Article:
This piece of news has taken a long time to reach my ears, which since then are ringing. The very fact that it did not make front lines in Spain (which I do check more or less daily) is proof enough of the insidious ways in which the Humanities are under attack.

To cut to the chase: on 8 June the Japanese Minister of Education Hakubun Shimomura sent a letter to all national, state-sponsored universities requesting that Social Sciences and Humanities faculties were closed down. This request was accompanied with a direct threat to withdraw funding if the measure was not implemented in the academic year 2016. Even though recently the Minister declared that his instructions have been misunderstood, nonetheless 26 universities (out of 60) have already announced plans to close their corresponding faculties or to convert them, as the letter ordered, “to serve areas that better meet society’s needs”. The Minister, needless to say, was simply applying the liberal economic doctrine defended by President Shinzō Abe, popularly known as “Abenomics”.

Among many other articles, “Humanities under attack”, an opinion piece by Takamitsu Sawa, president of Shiga University, published by the Japan Times on August 23 (quite late…), informed the rest of the world about the catastrophe threatening the survival of the Humanities in what had so far appeared to be an extremely civilized society (see Sawa complained against the long-lived interference of business interests in Japanese higher education, explaining how during World War II, “students of the natural sciences and engineering at high schools and universities were exempt from conscription and only those who were studying the humanities and social sciences were drafted into military service”. In 1960 there was a first attempt by the Government to abolish the same faculties now under attack or, alternatively, push them onto private universities. Sawa makes the far-fetched claim that only Social Sciences and Humanities students have the “superior faculties of thinking, judgment and expression, which are required of political, bureaucratic and business leaders”, which seems to be a faux pas. I agree though that we teach students to cultivate a “robust critical spirit”, indispensable in democratic societies.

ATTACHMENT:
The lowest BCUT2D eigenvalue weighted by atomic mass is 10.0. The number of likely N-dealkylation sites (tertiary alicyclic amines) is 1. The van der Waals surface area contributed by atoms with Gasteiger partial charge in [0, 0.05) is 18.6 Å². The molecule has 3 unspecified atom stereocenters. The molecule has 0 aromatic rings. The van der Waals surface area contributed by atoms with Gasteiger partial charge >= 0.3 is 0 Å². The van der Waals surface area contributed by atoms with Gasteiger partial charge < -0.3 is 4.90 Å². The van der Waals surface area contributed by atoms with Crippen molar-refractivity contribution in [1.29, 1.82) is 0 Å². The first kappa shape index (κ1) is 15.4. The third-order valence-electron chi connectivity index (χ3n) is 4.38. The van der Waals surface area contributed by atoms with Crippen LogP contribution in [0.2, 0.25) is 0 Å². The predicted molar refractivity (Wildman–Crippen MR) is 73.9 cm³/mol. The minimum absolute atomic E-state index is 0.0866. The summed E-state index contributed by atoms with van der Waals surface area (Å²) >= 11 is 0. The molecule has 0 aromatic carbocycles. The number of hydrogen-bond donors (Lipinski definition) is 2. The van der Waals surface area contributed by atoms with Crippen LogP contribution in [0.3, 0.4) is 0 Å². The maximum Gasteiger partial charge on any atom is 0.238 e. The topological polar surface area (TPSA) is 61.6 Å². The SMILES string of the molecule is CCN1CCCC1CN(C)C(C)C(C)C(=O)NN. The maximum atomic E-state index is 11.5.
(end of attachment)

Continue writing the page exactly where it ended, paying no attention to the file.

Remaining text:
A more recent article, of 6 November, by German correspondent Julian Ryall (, informs that the controversial policy is being reconsidered because of the vast protest coming not only from Humanities and Social Sciences academia but also even from its alleged enemies: industry (represented by the business federation Keidanren) and science (with organizations such as The Science Council of Japan). In a further document of 1 October, the Japanese Government clarified its position, or, rather, backpedalled, stressing that “The importance of versatility cultivated by liberal arts education is indeed growing in an era that calls for the autonomous ability to seek out solutions to problems without definite answers”. Unsurprisingly, Japanese academics remain wary and distrustful. With exceptions. Ryall reports the treacherous words of one Yoichi Shimada, professor of International Relations at Fukui Prefectural University. According to this gentleman, the Ministry’s main concern is “to secure jobs for graduates” since, he adds, “People who study philosophy or French literature do not easily find jobs and don’t contribute much to society. This would be beneficial to them”.